Muggles can sign up for Hogwarts classes
Muggle-born fans of Harry Potter can now get educated from Potter’s alma mater from the comfort of their own homes.
Hogwarts is Here (www.hogwartsishere.com), a website created by Potter superfans, is offering a full catalog of “Ministry-approved” online classes for aspiring wizards and witches.
The site’s banner displays “Hogwarts School of Witchcraft & Wizardry” and the professional-looking layout could be mistaken for a small private school or community college. The website offers classes in the same subjects studied by Harry, Ron and Hermione.
You can sign up now for free. You even receive your very own Hogwarts acceptance letter, which is really just a fancy email confirmation notifying you that you registered on the site.
The enroll page notes that even though “first years are typically 11 years of age, do keep in mind that our first year lesson material is written for an older audience.”
While any credits or accolades you may receive from completing coursework won’t transfer to other colleges or universities, Hogwarts is Here takes its courses seriously, including homework assignments, essays, quizzes and tests.
— Matt Mauney
Hints from Heloise:
Plastic sleeve in hotel good to cover remote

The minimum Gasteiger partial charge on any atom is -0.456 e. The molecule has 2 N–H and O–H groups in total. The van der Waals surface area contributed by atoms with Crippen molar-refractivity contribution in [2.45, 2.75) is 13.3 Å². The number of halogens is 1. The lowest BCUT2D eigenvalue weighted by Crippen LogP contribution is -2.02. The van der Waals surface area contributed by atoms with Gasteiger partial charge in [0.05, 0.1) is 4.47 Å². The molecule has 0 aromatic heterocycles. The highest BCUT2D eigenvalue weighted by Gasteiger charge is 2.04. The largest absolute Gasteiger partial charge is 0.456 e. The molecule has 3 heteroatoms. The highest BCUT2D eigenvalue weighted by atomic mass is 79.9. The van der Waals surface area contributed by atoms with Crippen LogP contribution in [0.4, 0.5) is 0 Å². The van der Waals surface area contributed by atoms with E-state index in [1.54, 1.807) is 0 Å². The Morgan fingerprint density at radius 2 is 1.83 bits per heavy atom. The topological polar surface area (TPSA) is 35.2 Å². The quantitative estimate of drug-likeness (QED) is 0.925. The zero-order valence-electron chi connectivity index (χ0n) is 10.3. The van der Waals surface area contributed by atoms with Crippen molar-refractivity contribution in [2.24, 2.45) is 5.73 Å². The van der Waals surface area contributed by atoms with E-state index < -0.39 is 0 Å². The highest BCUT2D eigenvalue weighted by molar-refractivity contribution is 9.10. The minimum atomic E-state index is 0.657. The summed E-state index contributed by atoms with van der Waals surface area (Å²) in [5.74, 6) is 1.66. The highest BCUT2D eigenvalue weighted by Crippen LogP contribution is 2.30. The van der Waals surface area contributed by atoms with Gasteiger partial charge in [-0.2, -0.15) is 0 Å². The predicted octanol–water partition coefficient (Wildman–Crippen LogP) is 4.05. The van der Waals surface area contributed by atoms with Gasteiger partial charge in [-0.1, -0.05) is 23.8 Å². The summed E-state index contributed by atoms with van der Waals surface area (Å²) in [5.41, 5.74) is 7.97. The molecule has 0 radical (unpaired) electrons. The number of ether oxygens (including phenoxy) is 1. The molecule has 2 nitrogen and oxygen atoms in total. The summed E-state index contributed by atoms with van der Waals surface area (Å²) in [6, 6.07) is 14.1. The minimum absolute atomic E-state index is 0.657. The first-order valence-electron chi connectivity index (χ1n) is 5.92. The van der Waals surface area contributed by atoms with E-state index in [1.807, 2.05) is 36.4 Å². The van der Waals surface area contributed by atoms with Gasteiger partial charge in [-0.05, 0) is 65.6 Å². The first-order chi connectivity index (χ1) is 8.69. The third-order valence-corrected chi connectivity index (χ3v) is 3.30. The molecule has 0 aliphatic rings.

A Reader in Merrimack, N.H. writes: When traveling and staying at a hotel, turn one of the plastic sleeves covering the drinking glasses/cups inside out and cover the possibly unsanitized TV remote control. (Heloise adds: Good for folks in a hospital, too!)
Suzy in Kansas writes: In the party-planning section of large grocery stores, you often can find heavy-duty plastic plates in a variety of colors and sizes. I use them when I give food to people, whether cookies, leftovers, etc. I never have to worry about getting my dishes back, and they look better than a plain paper plate.
Pam LaRoche in Dover, N.H. writes: When traveling, I always pack a plug-in night light and a couple of binder clips. I plug in the night light in the bathroom so I can find my way in the middle of the night. I use the binder clips to hold window curtains closed, or to hang slacks or skirts if no pants hangers are available.
— King Features
Study: Young renters not carrying insurance
The majority of young renters don’t have renters insurance, according to a survey released last week by Nationwide Insurance.
The survey found that 56 percent of renters ages 23 to 35 don’t have insurance.
More than 40 percent of those without insurance don’t think it’s needed, even though 68 percent of those surveyed estimated their belongings are worth more than $5,000.
The Columbus-based insurer, which has paid more than $184 million in renters insurance claims since 2008, released the survey to correspond with a new advertising campaign for renters insurance.
The cost of renters insurance varies by location and coverage but averages about $180 a year, Nationwide said.
— Jim Weiker